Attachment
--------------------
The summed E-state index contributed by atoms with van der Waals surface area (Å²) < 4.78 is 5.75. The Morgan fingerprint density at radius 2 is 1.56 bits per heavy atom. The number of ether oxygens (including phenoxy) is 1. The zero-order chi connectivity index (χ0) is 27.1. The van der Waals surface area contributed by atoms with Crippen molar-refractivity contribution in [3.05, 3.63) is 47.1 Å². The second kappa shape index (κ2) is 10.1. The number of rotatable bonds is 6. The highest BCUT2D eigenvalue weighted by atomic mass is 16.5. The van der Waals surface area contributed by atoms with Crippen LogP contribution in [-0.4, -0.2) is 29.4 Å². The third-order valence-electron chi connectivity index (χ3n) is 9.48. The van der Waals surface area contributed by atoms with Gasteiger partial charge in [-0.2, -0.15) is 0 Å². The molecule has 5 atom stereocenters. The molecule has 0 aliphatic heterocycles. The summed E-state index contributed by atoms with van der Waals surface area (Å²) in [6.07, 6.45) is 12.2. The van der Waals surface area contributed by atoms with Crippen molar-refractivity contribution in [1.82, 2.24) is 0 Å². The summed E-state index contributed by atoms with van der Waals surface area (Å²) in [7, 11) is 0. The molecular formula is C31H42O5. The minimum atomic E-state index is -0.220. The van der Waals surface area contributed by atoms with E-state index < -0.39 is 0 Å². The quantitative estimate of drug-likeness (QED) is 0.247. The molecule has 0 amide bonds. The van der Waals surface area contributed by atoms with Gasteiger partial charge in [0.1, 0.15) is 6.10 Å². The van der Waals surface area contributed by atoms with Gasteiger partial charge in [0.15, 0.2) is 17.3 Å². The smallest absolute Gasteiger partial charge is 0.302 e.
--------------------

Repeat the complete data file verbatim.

The summed E-state index contributed by atoms with van der Waals surface area (Å²) < 4.78 is 5.75. The Morgan fingerprint density at radius 2 is 1.56 bits per heavy atom. The number of ether oxygens (including phenoxy) is 1. The zero-order chi connectivity index (χ0) is 27.1. The van der Waals surface area contributed by atoms with Crippen molar-refractivity contribution in [3.05, 3.63) is 47.1 Å². The second kappa shape index (κ2) is 10.1. The number of rotatable bonds is 6. The highest BCUT2D eigenvalue weighted by atomic mass is 16.5. The van der Waals surface area contributed by atoms with Crippen LogP contribution in [-0.4, -0.2) is 29.4 Å². The third-order valence-electron chi connectivity index (χ3n) is 9.48. The van der Waals surface area contributed by atoms with Gasteiger partial charge in [-0.2, -0.15) is 0 Å². The molecule has 5 atom stereocenters. The molecule has 0 aliphatic heterocycles. The summed E-state index contributed by atoms with van der Waals surface area (Å²) in [6.07, 6.45) is 12.2. The van der Waals surface area contributed by atoms with Crippen molar-refractivity contribution in [1.82, 2.24) is 0 Å². The summed E-state index contributed by atoms with van der Waals surface area (Å²) in [7, 11) is 0. The molecular formula is C31H42O5. The minimum atomic E-state index is -0.220. The van der Waals surface area contributed by atoms with E-state index < -0.39 is 0 Å². The quantitative estimate of drug-likeness (QED) is 0.247. The molecule has 0 amide bonds. The van der Waals surface area contributed by atoms with Gasteiger partial charge in [0.1, 0.15) is 6.10 Å². The van der Waals surface area contributed by atoms with Gasteiger partial charge in [0.15, 0.2) is 17.3 Å². The smallest absolute Gasteiger partial charge is 0.302 e.